decentralized knowledge in innovation-driven markets. Through the lens of core competences,
strategy is not about a position in the market but rather about the ability to build and leverage
resources. Learning school excursus the theory of core competences and much like the concept
of core competences, the resource-based view emphasizes a firm’s capabilities as the key
building blocks of strategy. The learning school describes previously disregarded bottom-up
driven elements in the strategy formation process.
Critique of the learning school:
• No description of external factors in the process of strategy formation
• Potential risks that can occur in an organization that over-emphasizes the learning school as a
primary methodology for strategy creation
• Instead of formulating and following a vision and a strategy, the organization falls into
short-term tactical maneuvering.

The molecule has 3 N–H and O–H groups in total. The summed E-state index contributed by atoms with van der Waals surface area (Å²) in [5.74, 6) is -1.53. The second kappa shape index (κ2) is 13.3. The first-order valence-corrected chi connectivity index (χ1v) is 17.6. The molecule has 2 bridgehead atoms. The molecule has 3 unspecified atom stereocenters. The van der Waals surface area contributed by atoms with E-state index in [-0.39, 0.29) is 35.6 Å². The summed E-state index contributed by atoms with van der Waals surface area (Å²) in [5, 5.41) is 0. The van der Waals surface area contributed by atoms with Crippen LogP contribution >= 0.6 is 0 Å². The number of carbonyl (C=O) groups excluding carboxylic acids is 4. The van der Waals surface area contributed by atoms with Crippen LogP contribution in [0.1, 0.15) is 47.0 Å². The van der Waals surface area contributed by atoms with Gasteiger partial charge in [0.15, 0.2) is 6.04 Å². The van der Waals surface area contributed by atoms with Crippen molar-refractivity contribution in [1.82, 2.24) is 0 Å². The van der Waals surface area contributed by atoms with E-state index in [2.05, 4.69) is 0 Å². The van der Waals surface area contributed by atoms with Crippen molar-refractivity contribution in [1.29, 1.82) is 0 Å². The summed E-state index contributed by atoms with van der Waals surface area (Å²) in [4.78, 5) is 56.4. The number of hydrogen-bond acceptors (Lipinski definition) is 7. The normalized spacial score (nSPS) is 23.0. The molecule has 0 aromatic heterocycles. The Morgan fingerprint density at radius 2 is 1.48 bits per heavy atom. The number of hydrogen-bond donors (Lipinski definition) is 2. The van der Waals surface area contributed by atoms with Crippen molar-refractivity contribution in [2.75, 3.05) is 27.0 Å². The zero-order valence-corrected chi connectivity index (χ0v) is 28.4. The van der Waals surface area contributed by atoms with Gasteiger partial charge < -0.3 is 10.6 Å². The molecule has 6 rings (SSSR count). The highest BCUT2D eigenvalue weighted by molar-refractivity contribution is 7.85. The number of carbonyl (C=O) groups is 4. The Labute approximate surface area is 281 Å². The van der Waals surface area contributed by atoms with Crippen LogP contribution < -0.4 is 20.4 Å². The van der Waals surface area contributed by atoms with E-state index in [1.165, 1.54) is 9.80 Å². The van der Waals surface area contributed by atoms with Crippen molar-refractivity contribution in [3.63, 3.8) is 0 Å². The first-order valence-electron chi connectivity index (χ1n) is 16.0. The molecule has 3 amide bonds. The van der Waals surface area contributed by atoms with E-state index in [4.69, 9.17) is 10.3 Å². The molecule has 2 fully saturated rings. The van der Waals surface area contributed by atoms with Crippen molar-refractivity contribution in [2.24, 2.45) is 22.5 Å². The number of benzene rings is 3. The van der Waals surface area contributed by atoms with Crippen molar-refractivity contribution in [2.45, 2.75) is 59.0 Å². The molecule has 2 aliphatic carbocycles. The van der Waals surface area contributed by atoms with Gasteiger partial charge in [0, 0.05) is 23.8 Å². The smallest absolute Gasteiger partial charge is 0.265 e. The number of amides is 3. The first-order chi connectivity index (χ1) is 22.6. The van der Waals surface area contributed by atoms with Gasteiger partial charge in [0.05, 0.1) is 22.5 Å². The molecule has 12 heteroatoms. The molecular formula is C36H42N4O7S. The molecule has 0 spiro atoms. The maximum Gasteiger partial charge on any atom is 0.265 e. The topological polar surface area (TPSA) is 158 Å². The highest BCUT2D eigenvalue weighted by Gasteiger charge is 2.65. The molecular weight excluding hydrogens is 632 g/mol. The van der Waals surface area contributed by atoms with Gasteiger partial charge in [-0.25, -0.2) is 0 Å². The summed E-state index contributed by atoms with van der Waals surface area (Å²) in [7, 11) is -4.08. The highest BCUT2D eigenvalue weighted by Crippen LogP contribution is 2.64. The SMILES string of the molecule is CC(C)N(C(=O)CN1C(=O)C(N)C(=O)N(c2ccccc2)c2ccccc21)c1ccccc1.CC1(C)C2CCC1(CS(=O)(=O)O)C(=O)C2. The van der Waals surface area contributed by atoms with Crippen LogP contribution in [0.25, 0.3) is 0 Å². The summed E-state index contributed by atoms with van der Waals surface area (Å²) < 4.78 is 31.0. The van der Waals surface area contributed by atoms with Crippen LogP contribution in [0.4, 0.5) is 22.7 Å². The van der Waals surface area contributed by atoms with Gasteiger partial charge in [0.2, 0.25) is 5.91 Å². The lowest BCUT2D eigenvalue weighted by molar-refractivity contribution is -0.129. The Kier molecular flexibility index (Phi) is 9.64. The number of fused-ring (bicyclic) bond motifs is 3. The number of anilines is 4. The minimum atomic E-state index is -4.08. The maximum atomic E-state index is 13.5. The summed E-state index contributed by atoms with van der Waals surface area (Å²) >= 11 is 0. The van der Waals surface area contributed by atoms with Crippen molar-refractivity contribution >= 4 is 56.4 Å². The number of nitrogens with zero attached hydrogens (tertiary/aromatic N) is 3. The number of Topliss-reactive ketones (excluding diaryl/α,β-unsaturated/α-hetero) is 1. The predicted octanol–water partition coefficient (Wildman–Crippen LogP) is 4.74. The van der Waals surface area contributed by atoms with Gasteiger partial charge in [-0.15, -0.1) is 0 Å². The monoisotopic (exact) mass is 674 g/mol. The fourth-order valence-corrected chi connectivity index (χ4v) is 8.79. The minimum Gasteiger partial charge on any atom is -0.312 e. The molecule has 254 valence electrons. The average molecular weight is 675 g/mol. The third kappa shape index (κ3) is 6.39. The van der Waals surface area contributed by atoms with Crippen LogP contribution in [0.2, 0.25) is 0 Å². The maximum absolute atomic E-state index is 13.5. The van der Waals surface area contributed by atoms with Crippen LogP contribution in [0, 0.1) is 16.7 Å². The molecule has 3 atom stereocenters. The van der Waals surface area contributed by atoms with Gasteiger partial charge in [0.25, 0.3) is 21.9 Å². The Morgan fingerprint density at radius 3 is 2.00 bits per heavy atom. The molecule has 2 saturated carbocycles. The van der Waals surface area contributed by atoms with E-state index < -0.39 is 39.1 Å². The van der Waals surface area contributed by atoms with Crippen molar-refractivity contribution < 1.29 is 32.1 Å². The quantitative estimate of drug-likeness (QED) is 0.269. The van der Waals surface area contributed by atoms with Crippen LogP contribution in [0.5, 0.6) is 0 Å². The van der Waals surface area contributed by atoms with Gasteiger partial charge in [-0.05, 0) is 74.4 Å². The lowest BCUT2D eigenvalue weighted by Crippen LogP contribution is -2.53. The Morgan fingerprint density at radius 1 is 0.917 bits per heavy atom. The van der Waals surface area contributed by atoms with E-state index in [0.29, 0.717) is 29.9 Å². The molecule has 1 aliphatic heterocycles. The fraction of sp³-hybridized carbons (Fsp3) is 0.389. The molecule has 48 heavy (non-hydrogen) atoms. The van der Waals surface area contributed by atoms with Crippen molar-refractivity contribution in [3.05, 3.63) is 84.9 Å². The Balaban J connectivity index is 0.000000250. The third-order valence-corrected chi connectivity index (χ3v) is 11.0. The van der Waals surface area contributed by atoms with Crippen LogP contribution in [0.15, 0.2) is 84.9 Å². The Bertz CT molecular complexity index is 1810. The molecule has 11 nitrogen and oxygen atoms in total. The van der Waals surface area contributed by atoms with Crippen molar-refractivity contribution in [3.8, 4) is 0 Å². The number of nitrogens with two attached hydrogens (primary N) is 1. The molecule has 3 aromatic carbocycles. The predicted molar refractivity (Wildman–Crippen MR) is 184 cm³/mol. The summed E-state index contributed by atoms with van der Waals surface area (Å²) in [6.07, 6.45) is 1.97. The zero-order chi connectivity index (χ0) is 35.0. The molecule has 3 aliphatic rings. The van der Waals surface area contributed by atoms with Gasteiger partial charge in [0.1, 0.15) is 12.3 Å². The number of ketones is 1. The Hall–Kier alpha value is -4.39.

• Good strategies, once formulated, may be unlearned as the organization drifts away
into many different directions at the same time (‘strategic drift’).
• The learning process may fall victim to collective cognitive fallacies such as group-think
and escalating commitment.
In the cultural school strategy formation is subject to a company’s unique values, subjective
perspectives and styles of decision-making. Strategy formation is a process of social interaction
that is based on the beliefs and understandings shared by the members of an organization. An
individual acquires these beliefs through a process of socialization within the organization.
Strategy takes the form of perspective, rooted in collective intentions and reflected in the